CAMBRIDGE - Imagine opening your monthly electricity and heating bills with a smile on your face because your house produces more energy than it takes to keep it running.
Better still, this "net-zero" house didn't cost more than other houses all around you.
That may be a dream today, but Reid's Heritage Homes of Cambridge hopes to make it a reality. It is one of the five builders across Canada chosen for a project that will involve building 25 net-zero houses. Reid's Heritage will build five of those homes.
The net-zero houses, homes that consume equal or less energy than they produce on an annual basis, will be built between now and 2016 as part of the $4-million ecoEnergy Innovation Initiativeproject funded by Natural Resources Canada and Owens Corning Canada, along with in-kind contributions of participating builders.
Blake Seeberger, vice-president of residential construction at Reid's Heritage, said it's not yet known where the company will build its five net-zero homes. But it will be in southwestern Ontario, most likely in the Guelph or Waterloo Region area.
In terms of technology, materials and efficiency standards, the homes will be a good 15 years ahead of where the building industry is today. They will include features such as advanced heating, cooling, ventilation, high-efficiency windows, superior levels of insulation and air tightness, solar panels that feed the electrical grid and water conservation devices.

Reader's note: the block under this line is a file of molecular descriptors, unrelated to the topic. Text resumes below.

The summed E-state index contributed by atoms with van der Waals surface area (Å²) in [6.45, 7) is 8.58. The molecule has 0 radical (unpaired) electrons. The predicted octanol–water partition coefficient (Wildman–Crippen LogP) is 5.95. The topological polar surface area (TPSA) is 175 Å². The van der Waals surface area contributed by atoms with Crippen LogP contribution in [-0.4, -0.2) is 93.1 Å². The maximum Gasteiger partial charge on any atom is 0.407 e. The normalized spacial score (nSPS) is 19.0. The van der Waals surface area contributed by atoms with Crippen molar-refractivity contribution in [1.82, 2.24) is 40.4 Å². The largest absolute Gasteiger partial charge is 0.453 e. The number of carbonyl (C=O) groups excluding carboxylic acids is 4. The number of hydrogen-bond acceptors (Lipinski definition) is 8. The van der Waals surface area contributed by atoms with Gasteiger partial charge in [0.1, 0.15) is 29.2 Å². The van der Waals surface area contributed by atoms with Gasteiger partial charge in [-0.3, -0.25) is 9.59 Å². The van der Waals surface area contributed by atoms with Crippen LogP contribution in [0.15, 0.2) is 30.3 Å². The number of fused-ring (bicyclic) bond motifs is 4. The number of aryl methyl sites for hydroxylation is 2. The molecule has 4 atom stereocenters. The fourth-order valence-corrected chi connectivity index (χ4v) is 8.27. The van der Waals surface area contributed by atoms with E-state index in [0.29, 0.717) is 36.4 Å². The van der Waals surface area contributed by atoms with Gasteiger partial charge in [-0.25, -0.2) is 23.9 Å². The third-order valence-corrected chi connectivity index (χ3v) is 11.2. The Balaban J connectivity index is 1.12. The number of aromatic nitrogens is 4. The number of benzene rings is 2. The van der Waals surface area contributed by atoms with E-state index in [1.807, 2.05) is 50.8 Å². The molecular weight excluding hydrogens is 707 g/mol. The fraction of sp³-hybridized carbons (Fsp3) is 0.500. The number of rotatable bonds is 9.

The ultimate goal of the project is to find ways to build net-zero homes that are affordable and attractive to average consumers.
Achieving that is complex because there are so many "moving parts" involved in creating such a home, Seeberger said.
There are variable aspects of the net-zero equation, such as the price the homeowner will get for the energy produced by solar panels, for example, or how the homeowners use the houses.
"It is a lot more complicated than just sticking in an upgraded furnace and doubling your insulation and putting a couple solar panels on the top of the house," Seeberger said.
Reid has a long history of building energy-efficient homes. It built Canada's first Leadership in Energy and Environmental Design (LEED) "platinum-level" home in Canada - it is located in Guelph - and a second one in Waterloo Region. It was the first home builder in Canada to get the Energy Star participant of the year award.
Throughout the project, Reid's will work with government agencies, energy-efficiency organizations and others to figure out the best way of building a net-zero home.
"It is something that will have a lot of scrutiny from engineers, third-party inspectors, municipal people, so that by the time the first home is built we will have done everything possible to create the highest value, most energy-efficient, quality home that Reid's Heritage can provide and be the shining star in the program," Seeberger said.
Builders will contribute their knowledge and expertise to advance the science behind sustainable building practices and to develop optimal systems that will work in ultra-efficient homes.
"They want to get us to the point so that by 2030, there is enough innovation and there are enough people building and using these homes that there really is no additional cost to the end user," Seeberger said.
Article reposted from The Record.